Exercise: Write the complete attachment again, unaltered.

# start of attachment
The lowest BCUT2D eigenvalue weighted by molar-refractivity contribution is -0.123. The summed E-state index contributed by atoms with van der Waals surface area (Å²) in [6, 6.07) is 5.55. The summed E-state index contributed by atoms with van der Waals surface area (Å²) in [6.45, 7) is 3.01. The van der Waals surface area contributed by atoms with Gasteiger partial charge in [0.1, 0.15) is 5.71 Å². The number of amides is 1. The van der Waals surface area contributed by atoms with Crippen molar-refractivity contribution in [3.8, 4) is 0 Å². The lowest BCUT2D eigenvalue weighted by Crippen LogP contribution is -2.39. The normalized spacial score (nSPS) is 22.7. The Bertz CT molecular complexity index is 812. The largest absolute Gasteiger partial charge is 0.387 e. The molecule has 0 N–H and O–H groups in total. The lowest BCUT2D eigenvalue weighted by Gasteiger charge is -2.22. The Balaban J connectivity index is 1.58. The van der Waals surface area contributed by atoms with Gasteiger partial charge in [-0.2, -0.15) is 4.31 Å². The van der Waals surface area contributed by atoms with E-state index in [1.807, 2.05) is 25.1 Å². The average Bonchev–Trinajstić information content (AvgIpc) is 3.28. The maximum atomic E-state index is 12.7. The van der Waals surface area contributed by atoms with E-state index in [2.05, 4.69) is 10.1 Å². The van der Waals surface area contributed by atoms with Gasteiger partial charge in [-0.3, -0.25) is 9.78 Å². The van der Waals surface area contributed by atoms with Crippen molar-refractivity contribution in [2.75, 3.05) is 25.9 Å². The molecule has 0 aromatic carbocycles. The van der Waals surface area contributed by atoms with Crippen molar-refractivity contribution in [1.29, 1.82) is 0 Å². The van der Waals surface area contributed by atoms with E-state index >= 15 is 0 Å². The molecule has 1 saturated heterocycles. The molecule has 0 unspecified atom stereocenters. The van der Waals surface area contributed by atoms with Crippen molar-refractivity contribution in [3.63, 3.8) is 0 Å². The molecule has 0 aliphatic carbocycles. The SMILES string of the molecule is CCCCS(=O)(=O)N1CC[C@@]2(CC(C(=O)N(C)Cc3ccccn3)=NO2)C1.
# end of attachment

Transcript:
The lowest BCUT2D eigenvalue weighted by molar-refractivity contribution is -0.123. The summed E-state index contributed by atoms with van der Waals surface area (Å²) in [6, 6.07) is 5.55. The summed E-state index contributed by atoms with van der Waals surface area (Å²) in [6.45, 7) is 3.01. The van der Waals surface area contributed by atoms with Gasteiger partial charge in [0.1, 0.15) is 5.71 Å². The number of amides is 1. The van der Waals surface area contributed by atoms with Crippen molar-refractivity contribution in [3.8, 4) is 0 Å². The lowest BCUT2D eigenvalue weighted by Crippen LogP contribution is -2.39. The normalized spacial score (nSPS) is 22.7. The Bertz CT molecular complexity index is 812. The largest absolute Gasteiger partial charge is 0.387 e. The molecule has 0 N–H and O–H groups in total. The lowest BCUT2D eigenvalue weighted by Gasteiger charge is -2.22. The Balaban J connectivity index is 1.58. The van der Waals surface area contributed by atoms with Gasteiger partial charge in [-0.2, -0.15) is 4.31 Å². The van der Waals surface area contributed by atoms with E-state index in [1.807, 2.05) is 25.1 Å². The average Bonchev–Trinajstić information content (AvgIpc) is 3.28. The maximum atomic E-state index is 12.7. The van der Waals surface area contributed by atoms with E-state index in [2.05, 4.69) is 10.1 Å². The van der Waals surface area contributed by atoms with Gasteiger partial charge in [-0.3, -0.25) is 9.78 Å². The van der Waals surface area contributed by atoms with Crippen molar-refractivity contribution in [2.75, 3.05) is 25.9 Å². The molecule has 0 aromatic carbocycles. The van der Waals surface area contributed by atoms with Crippen molar-refractivity contribution in [1.29, 1.82) is 0 Å². The van der Waals surface area contributed by atoms with E-state index >= 15 is 0 Å². The molecule has 1 saturated heterocycles. The molecule has 0 unspecified atom stereocenters. The van der Waals surface area contributed by atoms with Crippen molar-refractivity contribution in [3.63, 3.8) is 0 Å². The molecule has 0 aliphatic carbocycles. The SMILES string of the molecule is CCCCS(=O)(=O)N1CC[C@@]2(CC(C(=O)N(C)Cc3ccccn3)=NO2)C1.